“Lord, do not trouble yourself, for I am not worthy to have you come under my roof; therefore I did not presume to come to you. But only speak the word, and let my servant be healed,” from the Gospel of St. Luke. Three of our readings today speak of servanthood. In the first reading from the First book of the Kings, Solomon stood before the altar of the temple and praised God for his steadfast love toward his servants who walk before him with all their heart. St. Paul wrote to the Galatians, “Am I now seeking human approval, or God’s approval? Or am I trying to please people? If I were still pleasing people, I would not be a servant of Christ.”
“Holy, holy, holy, the Lord God the Almighty, who was and is and is to come.” from the Revelation to St. John the Divine. You may recognize those words. You hear them every Sunday. In fact, we sing them every Sunday, or at least a variation of it. We sometimes use the Latin word, “Sanctus” to describe that phrase. It is inserted in our service during the Eucharistic prayer, where we thank the Father for the body and blood of our Lord Jesus. The word Holy occurs 611 times in the NIV bible. That’s almost twice the number of times the word Love occurs. It must be pretty important.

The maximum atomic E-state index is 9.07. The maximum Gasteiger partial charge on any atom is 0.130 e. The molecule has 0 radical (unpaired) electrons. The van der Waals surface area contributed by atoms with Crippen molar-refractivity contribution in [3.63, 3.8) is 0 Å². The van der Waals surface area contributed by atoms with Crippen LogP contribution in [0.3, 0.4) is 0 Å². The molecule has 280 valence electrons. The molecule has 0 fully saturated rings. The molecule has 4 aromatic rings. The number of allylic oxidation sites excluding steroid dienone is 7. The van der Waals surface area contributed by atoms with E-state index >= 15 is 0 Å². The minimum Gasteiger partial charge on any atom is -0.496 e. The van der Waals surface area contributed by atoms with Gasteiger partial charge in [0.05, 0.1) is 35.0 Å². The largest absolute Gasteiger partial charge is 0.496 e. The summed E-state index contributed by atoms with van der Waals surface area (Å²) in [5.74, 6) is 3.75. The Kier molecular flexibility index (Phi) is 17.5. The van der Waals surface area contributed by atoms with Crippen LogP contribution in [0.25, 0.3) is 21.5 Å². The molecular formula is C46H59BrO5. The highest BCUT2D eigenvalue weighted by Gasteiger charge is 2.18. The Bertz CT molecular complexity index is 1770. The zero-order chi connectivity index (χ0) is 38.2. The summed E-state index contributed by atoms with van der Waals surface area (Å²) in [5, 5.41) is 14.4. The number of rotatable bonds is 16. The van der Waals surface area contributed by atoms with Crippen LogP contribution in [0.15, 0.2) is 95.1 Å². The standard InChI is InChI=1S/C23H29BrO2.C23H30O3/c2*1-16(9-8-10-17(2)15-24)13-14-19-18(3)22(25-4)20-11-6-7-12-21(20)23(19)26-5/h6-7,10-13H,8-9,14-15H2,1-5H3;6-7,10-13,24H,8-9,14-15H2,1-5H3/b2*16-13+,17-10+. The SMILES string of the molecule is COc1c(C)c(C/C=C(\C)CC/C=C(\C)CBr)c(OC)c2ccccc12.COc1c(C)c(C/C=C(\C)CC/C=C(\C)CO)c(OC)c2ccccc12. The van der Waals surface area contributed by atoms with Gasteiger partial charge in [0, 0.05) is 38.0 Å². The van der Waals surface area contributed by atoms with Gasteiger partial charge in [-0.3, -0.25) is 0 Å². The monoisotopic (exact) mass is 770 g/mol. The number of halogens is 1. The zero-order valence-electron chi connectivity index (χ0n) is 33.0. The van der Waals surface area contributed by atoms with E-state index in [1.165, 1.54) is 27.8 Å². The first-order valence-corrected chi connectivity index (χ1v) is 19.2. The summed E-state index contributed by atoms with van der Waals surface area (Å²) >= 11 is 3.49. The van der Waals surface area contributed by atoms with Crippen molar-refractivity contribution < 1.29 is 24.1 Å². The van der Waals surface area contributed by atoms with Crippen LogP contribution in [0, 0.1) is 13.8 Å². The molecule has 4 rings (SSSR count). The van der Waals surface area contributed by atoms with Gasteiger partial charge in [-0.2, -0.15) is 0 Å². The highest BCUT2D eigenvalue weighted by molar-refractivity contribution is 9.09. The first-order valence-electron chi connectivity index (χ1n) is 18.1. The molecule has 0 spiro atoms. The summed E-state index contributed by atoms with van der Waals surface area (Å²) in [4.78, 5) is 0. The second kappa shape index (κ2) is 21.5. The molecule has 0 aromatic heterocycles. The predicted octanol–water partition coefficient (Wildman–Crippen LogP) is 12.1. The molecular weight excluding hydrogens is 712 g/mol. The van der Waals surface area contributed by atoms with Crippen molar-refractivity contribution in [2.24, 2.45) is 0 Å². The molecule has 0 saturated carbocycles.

When the day of Pentecost had come, the disciples were all together in one place. And suddenly from heaven there came a sound like the rush of a violent wind, and it filled the entire house where they were sitting. Divided tongues, as of fire, appeared among them, and a tongue rested on each of them. All of them were filled with the Holy Spirit and began to speak in other languages, as the Spirit gave them ability. Acts 2:1-11 The word Pentecost in Greek means Fifty Days, and is the translation of the Hebrew word Shavout, meaning “weeks,” specifically, the seven weeks since Passover. Shavout, or “The Feast of Weeks” commemorates the giving of the Law, the Torah, to Moses at Mt. Sinai. The Christian feast of Pentecost Sunday commemorates the giving of the Holy Spirit to the Apostles. The color of this feast is Red, which reminds us of the blood of the Passover Lamb.